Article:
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Senate panel OK’s $1.4B more in school spending

Senate panel OK’s $1.4B more in school spending
February 28
23:14 2013
Teachers, students, parents and school administrators take part in a rally for Texas public schools at the state Capitol, Saturday, Feb. 23, 2013, in Austin, Texas. About 2,000 teachers, students, parents and school administrators rallied at the state Capitol, demanding that the Legislature reverse $5.4 billion in cuts to public education amid new data that Texas now spends less per-pupil than almost anywhere else in America. (AP Photo/Eric Gay)

Teachers, students, parents and school administrators take part in a rally for Texas public schools at the state Capitol, Saturday, Feb. 23, 2013, in Austin, Texas. About 2,000 teachers, students, parents and school administrators rallied at the state Capitol, demanding that the Legislature reverse $5.4 billion in cuts to public education amid new data that Texas now spends less per-pupil than almost anywhere else in America. (AP Photo/Eric Gay)

By Paul J. Weber
Associated Press

AUSTIN, Texas (AP) — Two years after historic spending cuts to Texas classrooms, budget writers in the Senate on Thursday approved a $1.4 billion hike for public education in the first clear signal that the new Legislature may pour money back into financially ailing public schools.

How much lawmakers will ultimately spend on schools remains to be hammered out over the next few months. But education groups who rallied 2,000 supporters during a march on the Capitol last weekend greeted the spending bump by the Senate Finance Committee with optimism.

Republican state Sen. Tommy Williams, the committee chairman, called a new $40 million chunk back into a prekindergarten grant program slashed in 2011 a “down payment.”

“I know that we’ve done a lot more in the past,” Williams said. “This is important. This is very focused on at-risk kids. This is not every kid who is eligible for funding under this.”

The approved budget recommendation, which includes roughly $1.4 billion more in school spending, will move to the full Senate. That addition was part of a $35 billion proposed budget for public schools.

Democratic state Sen. Kirk Watson described the additional money as “significant” urged his colleagues to continue prioritizing education spending.

Two months into the new legislative session — the first since Gov. Rick Perry’s failed run for president — education has emerged as a dominant issue at the Capitol. The future of standardized testing in Texas and charter schools has stirred major debates in addition to whether lawmakers will reverse any of the $5.4 billion in classroom cuts made during a severe state budget shortfall in 2011.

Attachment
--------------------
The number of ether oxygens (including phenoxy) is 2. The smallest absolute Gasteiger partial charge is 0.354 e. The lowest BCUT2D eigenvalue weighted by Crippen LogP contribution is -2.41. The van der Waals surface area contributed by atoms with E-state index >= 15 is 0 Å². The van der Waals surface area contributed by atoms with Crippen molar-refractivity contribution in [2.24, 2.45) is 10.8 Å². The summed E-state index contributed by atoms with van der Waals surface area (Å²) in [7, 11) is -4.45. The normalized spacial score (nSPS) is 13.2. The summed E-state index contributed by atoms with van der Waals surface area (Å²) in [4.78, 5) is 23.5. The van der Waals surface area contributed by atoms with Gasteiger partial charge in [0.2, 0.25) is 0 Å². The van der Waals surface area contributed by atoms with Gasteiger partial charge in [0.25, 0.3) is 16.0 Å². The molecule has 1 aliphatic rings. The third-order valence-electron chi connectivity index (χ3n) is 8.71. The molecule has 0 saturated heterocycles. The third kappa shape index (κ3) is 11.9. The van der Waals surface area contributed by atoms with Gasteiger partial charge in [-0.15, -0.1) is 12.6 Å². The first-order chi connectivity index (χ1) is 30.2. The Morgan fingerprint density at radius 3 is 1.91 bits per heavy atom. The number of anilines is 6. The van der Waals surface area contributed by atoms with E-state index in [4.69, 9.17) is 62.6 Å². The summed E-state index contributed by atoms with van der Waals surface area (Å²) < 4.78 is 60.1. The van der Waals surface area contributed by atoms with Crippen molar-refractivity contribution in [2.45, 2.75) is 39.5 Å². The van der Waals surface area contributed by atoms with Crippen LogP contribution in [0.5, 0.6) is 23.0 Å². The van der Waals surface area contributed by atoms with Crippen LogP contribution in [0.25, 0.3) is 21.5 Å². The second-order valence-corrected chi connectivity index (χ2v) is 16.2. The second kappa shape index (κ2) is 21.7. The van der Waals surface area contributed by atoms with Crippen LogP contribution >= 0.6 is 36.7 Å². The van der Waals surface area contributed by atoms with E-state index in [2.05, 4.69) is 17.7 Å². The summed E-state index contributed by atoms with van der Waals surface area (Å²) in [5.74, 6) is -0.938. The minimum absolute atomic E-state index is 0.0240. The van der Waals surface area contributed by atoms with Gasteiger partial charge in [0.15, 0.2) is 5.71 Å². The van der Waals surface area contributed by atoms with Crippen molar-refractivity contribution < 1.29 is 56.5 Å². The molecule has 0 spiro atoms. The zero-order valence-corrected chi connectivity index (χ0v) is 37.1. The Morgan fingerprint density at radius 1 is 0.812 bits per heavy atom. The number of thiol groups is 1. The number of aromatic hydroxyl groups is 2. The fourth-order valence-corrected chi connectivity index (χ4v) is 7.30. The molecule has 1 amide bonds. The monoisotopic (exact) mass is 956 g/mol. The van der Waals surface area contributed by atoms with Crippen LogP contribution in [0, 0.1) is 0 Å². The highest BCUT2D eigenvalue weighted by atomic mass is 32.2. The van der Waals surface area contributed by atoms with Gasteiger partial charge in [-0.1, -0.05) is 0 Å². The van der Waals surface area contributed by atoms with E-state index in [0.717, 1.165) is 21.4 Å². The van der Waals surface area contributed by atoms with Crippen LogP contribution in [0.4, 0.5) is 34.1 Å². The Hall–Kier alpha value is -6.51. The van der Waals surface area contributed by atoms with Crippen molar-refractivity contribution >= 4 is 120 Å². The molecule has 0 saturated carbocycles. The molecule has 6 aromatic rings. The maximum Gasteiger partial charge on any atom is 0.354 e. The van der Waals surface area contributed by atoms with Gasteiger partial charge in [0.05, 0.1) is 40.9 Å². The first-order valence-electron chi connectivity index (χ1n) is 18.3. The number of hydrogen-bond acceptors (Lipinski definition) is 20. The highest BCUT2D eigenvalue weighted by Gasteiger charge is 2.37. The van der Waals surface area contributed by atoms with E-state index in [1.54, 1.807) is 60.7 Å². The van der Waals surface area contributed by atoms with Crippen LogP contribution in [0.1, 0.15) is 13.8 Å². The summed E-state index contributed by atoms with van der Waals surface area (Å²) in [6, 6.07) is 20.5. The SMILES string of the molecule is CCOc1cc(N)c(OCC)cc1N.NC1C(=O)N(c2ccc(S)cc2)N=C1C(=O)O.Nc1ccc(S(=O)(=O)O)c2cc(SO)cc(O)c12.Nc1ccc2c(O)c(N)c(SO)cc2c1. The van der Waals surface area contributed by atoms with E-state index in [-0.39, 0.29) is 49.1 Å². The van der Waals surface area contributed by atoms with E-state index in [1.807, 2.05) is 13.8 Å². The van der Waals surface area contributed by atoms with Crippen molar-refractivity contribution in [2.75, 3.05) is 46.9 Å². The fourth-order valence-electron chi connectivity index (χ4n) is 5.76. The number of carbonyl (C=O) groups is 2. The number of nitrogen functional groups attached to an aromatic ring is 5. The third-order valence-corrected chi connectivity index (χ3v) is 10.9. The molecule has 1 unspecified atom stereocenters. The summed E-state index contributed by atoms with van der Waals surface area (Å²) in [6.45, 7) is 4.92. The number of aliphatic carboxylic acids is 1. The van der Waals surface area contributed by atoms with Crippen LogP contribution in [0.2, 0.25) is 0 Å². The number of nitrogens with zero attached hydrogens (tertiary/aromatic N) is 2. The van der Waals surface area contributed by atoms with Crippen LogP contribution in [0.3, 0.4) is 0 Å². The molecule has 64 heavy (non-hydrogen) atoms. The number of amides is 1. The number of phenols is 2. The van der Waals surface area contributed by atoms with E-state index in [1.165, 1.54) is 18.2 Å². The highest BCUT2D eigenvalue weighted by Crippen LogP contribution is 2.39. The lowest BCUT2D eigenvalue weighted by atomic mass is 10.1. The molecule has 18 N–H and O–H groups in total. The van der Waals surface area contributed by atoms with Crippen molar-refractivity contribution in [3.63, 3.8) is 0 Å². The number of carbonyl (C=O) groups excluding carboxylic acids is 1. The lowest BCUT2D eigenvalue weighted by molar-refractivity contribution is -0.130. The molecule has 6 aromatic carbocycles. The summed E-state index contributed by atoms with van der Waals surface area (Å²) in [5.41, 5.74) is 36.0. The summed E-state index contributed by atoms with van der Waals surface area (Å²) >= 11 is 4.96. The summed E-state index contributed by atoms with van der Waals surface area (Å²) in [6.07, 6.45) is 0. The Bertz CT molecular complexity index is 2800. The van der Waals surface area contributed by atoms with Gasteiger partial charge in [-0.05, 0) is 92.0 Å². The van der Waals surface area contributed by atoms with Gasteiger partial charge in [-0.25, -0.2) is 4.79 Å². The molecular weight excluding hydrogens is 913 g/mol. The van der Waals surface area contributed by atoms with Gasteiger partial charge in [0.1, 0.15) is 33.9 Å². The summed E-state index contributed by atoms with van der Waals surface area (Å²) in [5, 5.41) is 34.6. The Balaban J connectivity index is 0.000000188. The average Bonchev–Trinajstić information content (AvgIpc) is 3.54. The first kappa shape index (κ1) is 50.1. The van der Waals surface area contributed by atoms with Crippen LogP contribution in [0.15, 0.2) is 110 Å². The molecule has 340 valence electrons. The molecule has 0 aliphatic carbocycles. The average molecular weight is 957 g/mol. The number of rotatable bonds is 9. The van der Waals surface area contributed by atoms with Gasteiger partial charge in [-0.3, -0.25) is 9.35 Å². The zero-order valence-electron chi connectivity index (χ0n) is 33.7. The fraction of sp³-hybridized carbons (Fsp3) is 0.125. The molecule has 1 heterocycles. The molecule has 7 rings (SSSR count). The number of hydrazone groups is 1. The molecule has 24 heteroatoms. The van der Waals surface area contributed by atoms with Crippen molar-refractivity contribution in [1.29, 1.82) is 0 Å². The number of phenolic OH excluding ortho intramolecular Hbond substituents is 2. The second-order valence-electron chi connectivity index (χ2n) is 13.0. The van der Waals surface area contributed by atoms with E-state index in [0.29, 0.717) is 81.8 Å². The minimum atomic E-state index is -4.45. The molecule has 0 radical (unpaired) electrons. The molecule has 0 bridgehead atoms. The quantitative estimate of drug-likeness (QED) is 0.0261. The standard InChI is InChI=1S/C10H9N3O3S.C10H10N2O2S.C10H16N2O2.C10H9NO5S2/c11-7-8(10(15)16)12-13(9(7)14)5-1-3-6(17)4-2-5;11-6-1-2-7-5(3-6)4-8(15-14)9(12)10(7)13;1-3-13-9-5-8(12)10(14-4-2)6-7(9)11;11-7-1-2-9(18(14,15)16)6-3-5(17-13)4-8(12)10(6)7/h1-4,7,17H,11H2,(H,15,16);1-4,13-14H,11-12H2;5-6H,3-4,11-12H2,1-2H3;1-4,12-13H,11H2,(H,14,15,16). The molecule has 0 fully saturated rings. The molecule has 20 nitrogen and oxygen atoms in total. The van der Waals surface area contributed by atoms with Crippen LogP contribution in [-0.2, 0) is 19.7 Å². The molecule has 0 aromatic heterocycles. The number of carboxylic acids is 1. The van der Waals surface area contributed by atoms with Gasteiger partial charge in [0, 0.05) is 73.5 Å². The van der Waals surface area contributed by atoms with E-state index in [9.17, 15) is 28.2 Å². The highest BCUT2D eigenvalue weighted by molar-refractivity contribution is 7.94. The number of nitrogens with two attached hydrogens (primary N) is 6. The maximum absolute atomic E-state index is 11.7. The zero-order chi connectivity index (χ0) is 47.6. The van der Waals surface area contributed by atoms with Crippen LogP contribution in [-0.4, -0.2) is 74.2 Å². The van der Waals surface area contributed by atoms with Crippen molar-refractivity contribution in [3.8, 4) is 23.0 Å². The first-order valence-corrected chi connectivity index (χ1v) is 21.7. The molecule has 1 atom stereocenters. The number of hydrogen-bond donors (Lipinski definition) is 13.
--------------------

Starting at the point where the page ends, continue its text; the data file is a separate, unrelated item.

Perry made no promises to roll back any deep spending cuts — to public schools or otherwise — when the session began in January. That was despite a booming Texas economy that powered a sunny revenue estimate, which left lawmakers with nearly $9 billion more to spend on the current budget before writing the next one.

The additional public school spending approved Thursday by Williams’ committee appeared to provide the firmest indication yet that the Legislature is open to putting money back.

Rita Haecker, president of the Texas State Teachers Association, said she didn’t want lawmakers to stop there.

Restoring some of “the money cut from public schools two years ago was a step in the right direction, but the committee and the Legislature need to finish the job,” Haecker said.

Haecker’s group was among dozens of education organizations that marched at a “Save Texas Schools” rally on Saturday. It was held just one day after the National Education Association announced that Texas’ per-student spending ranked only ahead of Arizona and Nevada.

Texas spends $8,400 per student, $3,055 less than the national average.

The 2011 cuts prompted more than 600 school districts to sue the state in October. A district judge ruled this month that funding levels now violate the Texas Constitution because they are insufficient and not distributed in an equitable manner to schools in different areas.

The state is appealing the ruling, and the case likely won’t be decided until next year by the Texas Supreme Court.

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